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of a Fellow Craft Mason; so help me God, and keep me steadfast in the due performance of the same."

"Detach your hands and kiss the book which is the Holy Bible, twice." The bandage is now (by one of the brethren) dropped over the other eye, and the Master says, "Brother [at the same time laying his hand on the top of the candidate's head], what do you most desire?"

The candidate answers after his prompter, "More light." The Master says, "Brethren, form on the square and assist in bringing our new made brother from darkness to light. 'And God said let there be light, and there was light.'" At this instant all the brethren clap their hands and stamp on the floor as in the preceding degree. The Master says to the candidate, "Brother, what do you discover different from before?" The Master says after a short pause, "You now discover one point of the compass elevated above the square, which donates light in this degree; but as one is yet in obscurity, it is to remind you that you are yet one material point in the dark respecting Masonry." The Master steps off from the candidate three or four steps, and says, Brother, you now discover me as master of this lodge approaching you from the east, under the sign and due-guard of a Fellow Craft Mason; do as I do as near as you can and keep your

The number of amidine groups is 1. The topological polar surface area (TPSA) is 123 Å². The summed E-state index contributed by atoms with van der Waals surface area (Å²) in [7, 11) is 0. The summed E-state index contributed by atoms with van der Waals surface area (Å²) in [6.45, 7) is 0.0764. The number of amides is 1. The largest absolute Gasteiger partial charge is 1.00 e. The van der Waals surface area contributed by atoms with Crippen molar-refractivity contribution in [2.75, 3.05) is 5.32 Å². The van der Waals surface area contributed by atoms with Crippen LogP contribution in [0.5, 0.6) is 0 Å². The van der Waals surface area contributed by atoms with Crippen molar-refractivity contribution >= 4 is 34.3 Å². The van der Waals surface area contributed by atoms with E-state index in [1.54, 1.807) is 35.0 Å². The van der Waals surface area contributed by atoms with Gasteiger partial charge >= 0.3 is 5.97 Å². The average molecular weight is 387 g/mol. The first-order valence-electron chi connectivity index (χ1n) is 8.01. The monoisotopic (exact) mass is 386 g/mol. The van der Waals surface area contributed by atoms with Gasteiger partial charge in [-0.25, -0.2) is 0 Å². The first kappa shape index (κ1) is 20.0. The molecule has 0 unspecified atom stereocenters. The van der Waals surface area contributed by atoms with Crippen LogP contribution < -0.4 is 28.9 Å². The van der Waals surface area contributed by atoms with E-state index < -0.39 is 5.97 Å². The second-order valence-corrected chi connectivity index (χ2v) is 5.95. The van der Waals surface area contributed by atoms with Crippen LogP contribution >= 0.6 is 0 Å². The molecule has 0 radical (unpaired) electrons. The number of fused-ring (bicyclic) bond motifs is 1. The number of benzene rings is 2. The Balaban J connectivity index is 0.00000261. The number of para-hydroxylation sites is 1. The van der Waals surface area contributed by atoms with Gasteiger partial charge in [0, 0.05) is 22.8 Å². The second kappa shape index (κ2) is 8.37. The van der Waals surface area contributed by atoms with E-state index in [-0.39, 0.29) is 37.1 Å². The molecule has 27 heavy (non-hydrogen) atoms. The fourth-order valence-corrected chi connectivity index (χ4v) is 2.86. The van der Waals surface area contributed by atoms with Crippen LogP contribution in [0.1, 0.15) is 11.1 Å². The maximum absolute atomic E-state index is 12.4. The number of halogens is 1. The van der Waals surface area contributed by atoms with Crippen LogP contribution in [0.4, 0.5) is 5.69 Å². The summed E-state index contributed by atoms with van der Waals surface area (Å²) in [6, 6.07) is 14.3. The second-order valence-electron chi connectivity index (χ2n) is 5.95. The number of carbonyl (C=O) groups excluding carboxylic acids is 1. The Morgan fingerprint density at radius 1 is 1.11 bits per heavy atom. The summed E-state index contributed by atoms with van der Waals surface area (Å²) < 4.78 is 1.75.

position." The sign is given by drawing your right hand flat, with the palm of it next to your breast, across your breast from the left to the right side with some quickness, and dropping it down by your side; the due-guard is given by raising the left arm until that part of it between the elbow and shoulder is perfectly horizontal, and raising the rest of the arm in a vertical position, so that that part of the arm below the elbow and that part above it form a square. This is called the due-guard of a Fellow Craft Mason. The two given together, are called the signs and due-guard of a Fellow Craft Mason, and they are never given separately; they would not be recognized by a Mason if given separately. The Master, by the time he gives his steps, signs, and due-guard, arrives at the candidate

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and says, "Brother, I now present you with my right hand, in token of brotherly love and confidence, and with it the pass-grip and word of a Fellow Craft Mason." The pass, or more properly the pass-grip, is given by taking each other by the right hand, as though going to shake hands, and each putting his thumb